On March 9, 2000, a 27*-diameter petroleum pipeline ruptured near Caddo Creek in East Texas. This creek is a source of water for Lake Tawakoni, a major water supply for Dallas Water Utilities and nine other water suppliers in Texas. Some 600,000 gallons of reformulated gasoline were spilled into the creek. One of the compounds in reformulated gasoline is methyl tertiary butyl ether (MTBE), a potential carcinogen now scheduled to be removed from motor fuels. The pipeline operator initially contained the spill, but heavy rains the following day washed out the cofferdams and carried the unrecovered gasoline and MTBE into the lake. Faced with MTBE levels of up to 1,500 parts per billion contaminating its raw water supply, Dallas Water Utilities chose to shut down the Iron Bridge Pump Station at Lake Tawakoni, forcing the East Side Water Treatment Plant to rely solely on water from Lake Ray Hubbard.
Only a single 90*-diameter pipeline was in place to deliver the Ray Hubbard water to East Side. The Utility began an emergency program to install a parallel line to increase the availability of water from Lake Ray Hubbard. Provisions had been made for a second pipeline in 1973 when the existing line was installed, but its construction had never been seriously contemplated until the fuel spill. The consulting engineering firm Chiang, Patel & Yerby (CPY) was retained to design the project on a fast track using the original plans as a guide.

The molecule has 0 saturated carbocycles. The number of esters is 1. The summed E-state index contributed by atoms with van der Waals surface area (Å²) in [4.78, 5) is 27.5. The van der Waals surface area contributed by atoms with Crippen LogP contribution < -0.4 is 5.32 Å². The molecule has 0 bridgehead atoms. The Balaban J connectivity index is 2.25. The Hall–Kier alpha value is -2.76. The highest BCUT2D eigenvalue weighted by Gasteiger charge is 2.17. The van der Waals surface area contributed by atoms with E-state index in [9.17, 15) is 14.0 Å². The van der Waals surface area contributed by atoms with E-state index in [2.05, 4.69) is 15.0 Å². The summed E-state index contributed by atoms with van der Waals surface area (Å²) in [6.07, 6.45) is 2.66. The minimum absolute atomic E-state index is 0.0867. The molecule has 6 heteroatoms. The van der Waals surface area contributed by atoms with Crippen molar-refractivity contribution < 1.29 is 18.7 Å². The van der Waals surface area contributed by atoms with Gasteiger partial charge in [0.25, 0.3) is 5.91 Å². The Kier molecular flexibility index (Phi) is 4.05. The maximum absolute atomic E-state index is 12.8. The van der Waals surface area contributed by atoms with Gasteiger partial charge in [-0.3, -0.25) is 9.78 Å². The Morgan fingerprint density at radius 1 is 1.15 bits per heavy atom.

CPY contacted Hanson Pipe & Products, Inc., on March 23 asking that production of 96*-diameter AWWA C301 Embedded Cylinder Prestressed Concrete Pipe begin as quickly as possible. Fabrication of steel cylinders began the following Tuesday as Hanson personnel met with CPY to determine the pipe designs that would be required. A change order was issued to Eagle Contracting Corp., the general contractor working on modifications to East Side, to install the 14,500 linear feet of 96*-pipe and make modifications to the Forney Pump Station at Lake Ray Hubbard. Eagle subcontracted the actual pipeline work to B.A.R. Constructors who quickly moved two pipe installation crews onto the job in order to meet the stipulated July 1, 2000, completion date. Delivery of the pipe began in the last week of April and the last pipe was delivered to the jobsite the afternoon of June 19, 2000. By June 28, the pipeline was in service and supplying water to East Side.
A job of this dimension typically requires a year or more to progress from design to completion, but this project took little more than three months. Randy Edmonson, P.E., Dallas Water Utilities project manager, stated: "It was one heck of an effort."
At Work on Pipeline Rehabilitation